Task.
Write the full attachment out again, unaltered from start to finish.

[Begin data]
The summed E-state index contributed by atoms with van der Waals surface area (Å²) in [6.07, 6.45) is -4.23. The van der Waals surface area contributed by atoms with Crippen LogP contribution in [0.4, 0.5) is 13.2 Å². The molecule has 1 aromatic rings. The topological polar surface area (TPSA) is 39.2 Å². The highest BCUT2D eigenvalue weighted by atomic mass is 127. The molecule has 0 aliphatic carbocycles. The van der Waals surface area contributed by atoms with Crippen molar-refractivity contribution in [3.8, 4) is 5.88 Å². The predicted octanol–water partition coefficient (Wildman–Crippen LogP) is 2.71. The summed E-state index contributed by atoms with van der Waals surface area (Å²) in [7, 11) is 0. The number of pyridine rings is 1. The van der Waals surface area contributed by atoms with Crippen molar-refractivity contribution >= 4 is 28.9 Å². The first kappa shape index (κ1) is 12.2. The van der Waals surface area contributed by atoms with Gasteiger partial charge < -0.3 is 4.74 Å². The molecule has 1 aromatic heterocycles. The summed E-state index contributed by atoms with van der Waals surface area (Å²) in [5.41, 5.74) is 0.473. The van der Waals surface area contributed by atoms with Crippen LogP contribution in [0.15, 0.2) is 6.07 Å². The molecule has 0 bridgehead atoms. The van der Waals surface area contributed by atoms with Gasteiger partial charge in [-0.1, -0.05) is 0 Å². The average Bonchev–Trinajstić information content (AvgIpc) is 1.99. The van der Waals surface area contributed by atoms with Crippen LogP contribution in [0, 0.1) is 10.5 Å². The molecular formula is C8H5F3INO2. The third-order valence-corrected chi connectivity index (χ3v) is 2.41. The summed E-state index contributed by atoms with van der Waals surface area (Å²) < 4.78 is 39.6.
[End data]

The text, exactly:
The summed E-state index contributed by atoms with van der Waals surface area (Å²) in [6.07, 6.45) is -4.23. The van der Waals surface area contributed by atoms with Crippen LogP contribution in [0.4, 0.5) is 13.2 Å². The molecule has 1 aromatic rings. The topological polar surface area (TPSA) is 39.2 Å². The highest BCUT2D eigenvalue weighted by atomic mass is 127. The molecule has 0 aliphatic carbocycles. The van der Waals surface area contributed by atoms with Crippen molar-refractivity contribution in [3.8, 4) is 5.88 Å². The predicted octanol–water partition coefficient (Wildman–Crippen LogP) is 2.71. The summed E-state index contributed by atoms with van der Waals surface area (Å²) in [7, 11) is 0. The number of pyridine rings is 1. The van der Waals surface area contributed by atoms with Crippen molar-refractivity contribution >= 4 is 28.9 Å². The first kappa shape index (κ1) is 12.2. The van der Waals surface area contributed by atoms with Gasteiger partial charge < -0.3 is 4.74 Å². The molecule has 1 aromatic heterocycles. The summed E-state index contributed by atoms with van der Waals surface area (Å²) in [5.41, 5.74) is 0.473. The van der Waals surface area contributed by atoms with Crippen LogP contribution in [0.15, 0.2) is 6.07 Å². The molecule has 0 bridgehead atoms. The van der Waals surface area contributed by atoms with Gasteiger partial charge in [-0.1, -0.05) is 0 Å². The average Bonchev–Trinajstić information content (AvgIpc) is 1.99. The van der Waals surface area contributed by atoms with Crippen LogP contribution in [0, 0.1) is 10.5 Å². The molecular formula is C8H5F3INO2. The third-order valence-corrected chi connectivity index (χ3v) is 2.41. The summed E-state index contributed by atoms with van der Waals surface area (Å²) < 4.78 is 39.6.